Josh Taylor’s undisputed quest rekindles memories of Ken Buchanan glory days
True story: A lit cigarette jetted across the ring and struck Mexican-American contender Ruben Navarro in the chest in round six. It was unsavory behavior from a fan of his opponent, whom he’d just struck with a low blow. Shortly after the fight resumed, Navarro went below the belt again, and this time the missile of choice was a whisky bottle. Luckily it missed its intended target and violently thumped the ring apron. Scotland’s Ken Buchanan was over 5,000 miles away from home, at the Sports Arena in Los Angeles, but that didn’t stop his rowdy fanbase from having his back, even if those reactions were more than a little over the top.
On February 12, 1971, Buchanan became the undisputed lightweight champion of the world courtesy of a 15-round unanimous decision win over Navarro. The future Hall-of-Famer had overcome a shaky start to outclass the game brawler from East Los Angeles, who had stepped in at 72 hours’ notice when original opponent Mando Ramos pulled out with a groin injury.
Buchanan brought The Ring Magazine 135-pound championship and the WBA title to the table that night. And despite the short-notice opponent switch, the WBC elected to put their vacant title up for grabs because Navarro was highly ranked and he’d been preparing for a fight.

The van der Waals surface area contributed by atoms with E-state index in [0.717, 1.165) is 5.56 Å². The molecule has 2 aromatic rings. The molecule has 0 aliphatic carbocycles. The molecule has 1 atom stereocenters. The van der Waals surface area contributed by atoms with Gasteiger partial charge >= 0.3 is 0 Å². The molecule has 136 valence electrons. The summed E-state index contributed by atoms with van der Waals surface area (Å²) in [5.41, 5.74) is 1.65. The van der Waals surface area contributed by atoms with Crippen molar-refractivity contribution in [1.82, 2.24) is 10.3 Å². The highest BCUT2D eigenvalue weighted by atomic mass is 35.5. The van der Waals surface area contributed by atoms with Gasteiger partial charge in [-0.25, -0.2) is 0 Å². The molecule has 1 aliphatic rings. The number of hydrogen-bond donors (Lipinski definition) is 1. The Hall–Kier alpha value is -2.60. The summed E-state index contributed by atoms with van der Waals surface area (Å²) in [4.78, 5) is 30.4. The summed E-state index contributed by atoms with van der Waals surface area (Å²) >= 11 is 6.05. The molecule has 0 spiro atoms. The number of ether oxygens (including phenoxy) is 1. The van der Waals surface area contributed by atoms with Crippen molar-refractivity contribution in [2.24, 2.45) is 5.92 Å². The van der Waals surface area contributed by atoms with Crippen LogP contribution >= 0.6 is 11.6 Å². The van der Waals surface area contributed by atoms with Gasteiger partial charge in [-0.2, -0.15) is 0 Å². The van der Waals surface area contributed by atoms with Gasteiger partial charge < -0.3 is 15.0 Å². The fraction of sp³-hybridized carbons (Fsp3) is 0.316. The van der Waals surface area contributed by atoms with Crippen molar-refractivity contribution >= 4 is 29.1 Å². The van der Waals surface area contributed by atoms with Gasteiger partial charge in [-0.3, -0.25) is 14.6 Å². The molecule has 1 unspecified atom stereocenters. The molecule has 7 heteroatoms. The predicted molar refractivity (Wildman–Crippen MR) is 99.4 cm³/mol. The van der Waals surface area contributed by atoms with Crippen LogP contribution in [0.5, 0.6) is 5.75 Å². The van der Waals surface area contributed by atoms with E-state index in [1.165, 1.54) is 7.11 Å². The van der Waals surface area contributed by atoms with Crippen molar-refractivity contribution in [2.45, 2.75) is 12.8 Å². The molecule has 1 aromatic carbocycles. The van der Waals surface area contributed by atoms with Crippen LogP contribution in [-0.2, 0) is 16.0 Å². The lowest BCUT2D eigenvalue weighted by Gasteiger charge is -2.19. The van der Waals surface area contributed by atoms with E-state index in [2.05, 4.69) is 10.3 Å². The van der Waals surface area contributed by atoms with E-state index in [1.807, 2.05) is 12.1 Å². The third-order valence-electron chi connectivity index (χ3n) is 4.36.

In truth, Buchanan had proved himself the best lightweight in the world when he toppled Ismael Laguna in Puerto Rico five months earlier, but he sought complete supremacy and earned it. The Navarro bout was over half a century ago, and it was the last time a Scotsman reigned as undisputed champion in any division.
“I love to watch Kenny, he was quite a poetic boxer,” said the reigning Ring Magazine junior welterweight champion, Josh Taylor. “He was light on his feet; he moved around so well, he had a piston-like jab; jabbed to the head and to the body. He was just beautiful to watch and had a great boxing IQ. The jab was never out of his opponent’s face, but he was a very spiteful operator.